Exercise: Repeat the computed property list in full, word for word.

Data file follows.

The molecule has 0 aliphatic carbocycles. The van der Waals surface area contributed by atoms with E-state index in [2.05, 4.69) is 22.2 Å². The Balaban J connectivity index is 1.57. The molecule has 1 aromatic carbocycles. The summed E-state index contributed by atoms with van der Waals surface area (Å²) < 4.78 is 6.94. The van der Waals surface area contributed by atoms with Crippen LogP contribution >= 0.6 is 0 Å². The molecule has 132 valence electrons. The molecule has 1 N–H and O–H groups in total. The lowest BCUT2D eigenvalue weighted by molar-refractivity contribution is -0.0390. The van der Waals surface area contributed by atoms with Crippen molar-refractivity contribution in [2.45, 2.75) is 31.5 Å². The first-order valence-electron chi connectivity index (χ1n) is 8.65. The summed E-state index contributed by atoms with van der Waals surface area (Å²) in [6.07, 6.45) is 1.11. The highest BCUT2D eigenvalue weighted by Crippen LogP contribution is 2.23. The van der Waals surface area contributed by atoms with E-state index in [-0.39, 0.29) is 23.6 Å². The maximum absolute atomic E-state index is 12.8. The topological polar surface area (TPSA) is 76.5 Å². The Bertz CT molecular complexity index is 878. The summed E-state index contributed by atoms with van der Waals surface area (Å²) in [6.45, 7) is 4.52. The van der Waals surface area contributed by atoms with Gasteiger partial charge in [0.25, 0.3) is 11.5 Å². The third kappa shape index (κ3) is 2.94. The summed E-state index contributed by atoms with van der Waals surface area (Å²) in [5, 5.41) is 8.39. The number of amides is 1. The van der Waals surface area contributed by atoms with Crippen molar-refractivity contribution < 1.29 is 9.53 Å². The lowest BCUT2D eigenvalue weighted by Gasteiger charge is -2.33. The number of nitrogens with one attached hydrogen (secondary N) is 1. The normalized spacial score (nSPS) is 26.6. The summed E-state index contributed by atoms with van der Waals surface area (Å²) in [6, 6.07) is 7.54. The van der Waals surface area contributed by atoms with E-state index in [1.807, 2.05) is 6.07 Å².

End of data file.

The molecule has 0 aliphatic carbocycles. The van der Waals surface area contributed by atoms with E-state index in [2.05, 4.69) is 22.2 Å². The Balaban J connectivity index is 1.57. The molecule has 1 aromatic carbocycles. The summed E-state index contributed by atoms with van der Waals surface area (Å²) < 4.78 is 6.94. The van der Waals surface area contributed by atoms with Crippen LogP contribution >= 0.6 is 0 Å². The molecule has 132 valence electrons. The molecule has 1 N–H and O–H groups in total. The lowest BCUT2D eigenvalue weighted by molar-refractivity contribution is -0.0390. The van der Waals surface area contributed by atoms with Crippen molar-refractivity contribution in [2.45, 2.75) is 31.5 Å². The first-order valence-electron chi connectivity index (χ1n) is 8.65. The summed E-state index contributed by atoms with van der Waals surface area (Å²) in [6.07, 6.45) is 1.11. The highest BCUT2D eigenvalue weighted by Crippen LogP contribution is 2.23. The van der Waals surface area contributed by atoms with E-state index in [-0.39, 0.29) is 23.6 Å². The maximum absolute atomic E-state index is 12.8. The topological polar surface area (TPSA) is 76.5 Å². The Bertz CT molecular complexity index is 878. The summed E-state index contributed by atoms with van der Waals surface area (Å²) in [6.45, 7) is 4.52. The van der Waals surface area contributed by atoms with Gasteiger partial charge in [0.25, 0.3) is 11.5 Å². The third kappa shape index (κ3) is 2.94. The summed E-state index contributed by atoms with van der Waals surface area (Å²) in [5, 5.41) is 8.39. The number of amides is 1. The van der Waals surface area contributed by atoms with Crippen molar-refractivity contribution < 1.29 is 9.53 Å². The lowest BCUT2D eigenvalue weighted by Gasteiger charge is -2.33. The number of nitrogens with one attached hydrogen (secondary N) is 1. The normalized spacial score (nSPS) is 26.6. The summed E-state index contributed by atoms with van der Waals surface area (Å²) in [6, 6.07) is 7.54. The van der Waals surface area contributed by atoms with E-state index in [1.807, 2.05) is 6.07 Å².